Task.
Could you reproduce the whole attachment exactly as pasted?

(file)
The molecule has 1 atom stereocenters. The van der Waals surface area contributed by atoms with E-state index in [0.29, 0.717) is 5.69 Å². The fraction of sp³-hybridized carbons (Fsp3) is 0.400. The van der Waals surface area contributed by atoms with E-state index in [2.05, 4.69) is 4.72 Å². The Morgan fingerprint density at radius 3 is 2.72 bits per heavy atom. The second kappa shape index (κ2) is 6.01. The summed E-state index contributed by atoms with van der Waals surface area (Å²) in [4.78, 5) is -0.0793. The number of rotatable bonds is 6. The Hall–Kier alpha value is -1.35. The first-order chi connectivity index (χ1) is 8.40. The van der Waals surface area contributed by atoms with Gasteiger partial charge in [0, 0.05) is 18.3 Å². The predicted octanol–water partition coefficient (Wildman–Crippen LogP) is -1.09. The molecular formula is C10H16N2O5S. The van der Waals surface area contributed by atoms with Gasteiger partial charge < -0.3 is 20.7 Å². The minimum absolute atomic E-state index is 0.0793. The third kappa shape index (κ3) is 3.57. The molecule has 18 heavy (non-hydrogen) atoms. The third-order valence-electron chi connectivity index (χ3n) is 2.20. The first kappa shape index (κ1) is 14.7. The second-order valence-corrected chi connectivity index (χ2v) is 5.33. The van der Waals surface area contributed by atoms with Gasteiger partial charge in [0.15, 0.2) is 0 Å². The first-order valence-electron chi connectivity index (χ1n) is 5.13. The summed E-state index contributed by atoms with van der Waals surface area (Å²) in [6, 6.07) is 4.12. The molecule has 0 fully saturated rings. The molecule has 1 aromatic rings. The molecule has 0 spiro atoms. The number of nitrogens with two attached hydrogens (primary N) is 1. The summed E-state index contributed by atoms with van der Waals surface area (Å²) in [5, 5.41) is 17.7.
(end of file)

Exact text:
The molecule has 1 atom stereocenters. The van der Waals surface area contributed by atoms with E-state index in [0.29, 0.717) is 5.69 Å². The fraction of sp³-hybridized carbons (Fsp3) is 0.400. The van der Waals surface area contributed by atoms with E-state index in [2.05, 4.69) is 4.72 Å². The Morgan fingerprint density at radius 3 is 2.72 bits per heavy atom. The second kappa shape index (κ2) is 6.01. The summed E-state index contributed by atoms with van der Waals surface area (Å²) in [4.78, 5) is -0.0793. The number of rotatable bonds is 6. The Hall–Kier alpha value is -1.35. The first-order chi connectivity index (χ1) is 8.40. The van der Waals surface area contributed by atoms with Gasteiger partial charge in [0, 0.05) is 18.3 Å². The predicted octanol–water partition coefficient (Wildman–Crippen LogP) is -1.09. The molecular formula is C10H16N2O5S. The van der Waals surface area contributed by atoms with Gasteiger partial charge < -0.3 is 20.7 Å². The minimum absolute atomic E-state index is 0.0793. The third kappa shape index (κ3) is 3.57. The molecule has 18 heavy (non-hydrogen) atoms. The third-order valence-electron chi connectivity index (χ3n) is 2.20. The first kappa shape index (κ1) is 14.7. The second-order valence-corrected chi connectivity index (χ2v) is 5.33. The van der Waals surface area contributed by atoms with Gasteiger partial charge in [0.15, 0.2) is 0 Å². The first-order valence-electron chi connectivity index (χ1n) is 5.13. The summed E-state index contributed by atoms with van der Waals surface area (Å²) in [6, 6.07) is 4.12. The molecule has 0 fully saturated rings. The molecule has 1 aromatic rings. The molecule has 0 spiro atoms. The number of nitrogens with two attached hydrogens (primary N) is 1. The summed E-state index contributed by atoms with van der Waals surface area (Å²) in [5, 5.41) is 17.7.